Thursday, March 29, 2012

Summary of Findings (White Team): Role-Playing (4.5 out of 5 stars)

Note: This post represents the synthesis of the thoughts, procedures and experiences of others as represented in the articles read in advance (see previous posts) and the discussion among the students and instructor during the Advanced Analytic Techniques class at Mercyhurst University on 29 March 2012 regarding Role Playing specifically. This technique was evaluated based on its overall validity, simplicity, flexibility, its ability to effectively use unstructured data, and its ease of communication to a decision maker.

Role playing is a highly flexible technique that can be used as both a method and a modifier that is typically used to aid intuitive thinking.  It covers a broad range of activities in which participants seek to assume the attitudes, actions, and discourse of various roles, especially in a hypothetical situation to better understand a differing point of view or social interaction. Studies have shown that role playing improves forecasting accuracy when applied to a variety of conflict situations, and is more effective than intuitive thinking and game theory in such situations

  • Role play is an extremely flexible method of considering alternative points of view. It can fit nearly any situation with the right structure and facilitation
  • Encourages outside-the-box thinking and can lead to identifying new hypotheses/situations to consider.
  • Helps to offset analyst bias and to aid brainstorming. 
  • Demonstrated to be a superior predictive analysis compared to chance, unaided knowledge and game theory.
  • Can be used as an aid to other predicitve analytical techniques, such as MCIM.

  • Can require extensive effort and facilitation to provide structure and direction.
  • Can be time-consuming to role play multiple problems or highly diverse groups.
  • Some individuals are unable to adopt an alternative identity for role playing purposes.
  • Can be susceptible to deeply held biases from role players that are unable to forego their own understandings of the scenario.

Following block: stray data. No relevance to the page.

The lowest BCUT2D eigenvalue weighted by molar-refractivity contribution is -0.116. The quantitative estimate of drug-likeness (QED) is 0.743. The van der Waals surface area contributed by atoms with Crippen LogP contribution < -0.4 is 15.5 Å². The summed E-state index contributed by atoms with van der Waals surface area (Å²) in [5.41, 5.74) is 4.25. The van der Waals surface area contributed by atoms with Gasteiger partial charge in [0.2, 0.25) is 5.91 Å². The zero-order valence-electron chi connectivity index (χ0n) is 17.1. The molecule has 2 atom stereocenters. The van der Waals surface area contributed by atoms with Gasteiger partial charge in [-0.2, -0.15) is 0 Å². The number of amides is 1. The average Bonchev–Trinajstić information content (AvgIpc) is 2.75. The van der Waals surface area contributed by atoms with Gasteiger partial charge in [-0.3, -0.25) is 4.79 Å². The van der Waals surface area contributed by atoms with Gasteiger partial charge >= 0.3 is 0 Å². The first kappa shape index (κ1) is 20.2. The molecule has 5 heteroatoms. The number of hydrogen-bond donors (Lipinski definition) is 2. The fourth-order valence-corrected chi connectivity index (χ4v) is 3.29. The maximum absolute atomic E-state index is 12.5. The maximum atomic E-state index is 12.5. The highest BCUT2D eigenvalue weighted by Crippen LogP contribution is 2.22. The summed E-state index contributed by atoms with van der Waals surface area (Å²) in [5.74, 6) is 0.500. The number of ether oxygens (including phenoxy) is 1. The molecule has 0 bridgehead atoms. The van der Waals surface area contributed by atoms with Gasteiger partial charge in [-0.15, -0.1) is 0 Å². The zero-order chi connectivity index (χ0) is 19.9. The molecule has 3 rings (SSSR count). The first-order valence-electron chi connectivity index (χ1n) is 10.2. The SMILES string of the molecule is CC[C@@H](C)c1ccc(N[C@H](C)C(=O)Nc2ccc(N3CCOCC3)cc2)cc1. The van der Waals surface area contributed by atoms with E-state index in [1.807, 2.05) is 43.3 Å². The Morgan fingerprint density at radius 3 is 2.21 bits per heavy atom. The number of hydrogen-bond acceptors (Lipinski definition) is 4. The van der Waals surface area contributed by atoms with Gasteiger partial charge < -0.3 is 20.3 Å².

1.    Define the objective of the role playing exercise.
2.    Assign participant roles and describe scene setting/background.    
3.    Set a time limit for the scene.
4.    Allow role play participants to interact in their assigned roles, each trying to think/speak/act as their assigned identity would.
5.    Hold a concluding discussion to elicit and highlight any findings or further questions raised by the exercise.
Personal Application of Technique:
For the activity, the class was divided into 2 teams – Big Oil Company and Environmental Activists. Each team was given a handout with a brief description of the situation, and given the following instructions:
 1) Create two or three arguments on behalf of your role to be used in an argument supporting yourside.
 2) Anticipate two or three major discussion points the other team will make and prepare brief counter-arguments to them.
Each team then took a short time to identify their own primary arguments as well as try to anticipate what the other team would bring up at the end of the scene. Each team was given 1-2 minutes to brief on their arguments and anticipated counter-arguments. Finally, the facilitator led a brief discussion of the scene, group dynamics, and any questions or comments participants wished to raise.
Instructions given to the teams:
Group 1 Roles/Setting:
You  work for Big Oil Company in the Public Relations division. Your company  is currently seeking to develop several offshore drilling platforms.  Environmental activist groups have raised an outcry against this  project, which is drawing media and public attention to the company’s  activities. As a result, you have invited the most outspoken activist  group to a public discussion with your PR representatives, where you  will allow them to make their arguments while you make yours.  
Your goal is to anticipate 2 major discussion points the other team will make and prepare brief counter-arguments to them.

Group 2 Roles/Setting:
You  are now environmental activists. Your primary concern at the moment is a  large new offshore-drilling development by Big Oil Company located in  the Gulf of Mexico. Due to your outspoken beliefs and some media  coverage, you have gotten the attention of Big Oil Company’s Public  Relations division. They have invited you to a public discussion of the  offshore drilling to allow you to make your arguments while they make  theirs. 
Your goal is to anticipate 2 major discussion points the other team will make and prepare brief counter-arguments to them.
The results of our in class exercise (below) validated the pre-existing vailidity studies. Our results demonstrated that RP analysis is indeed a superior predictive methodology as the two teams quickly established an accurate set of predictions regarding the opposing team's main arguments.

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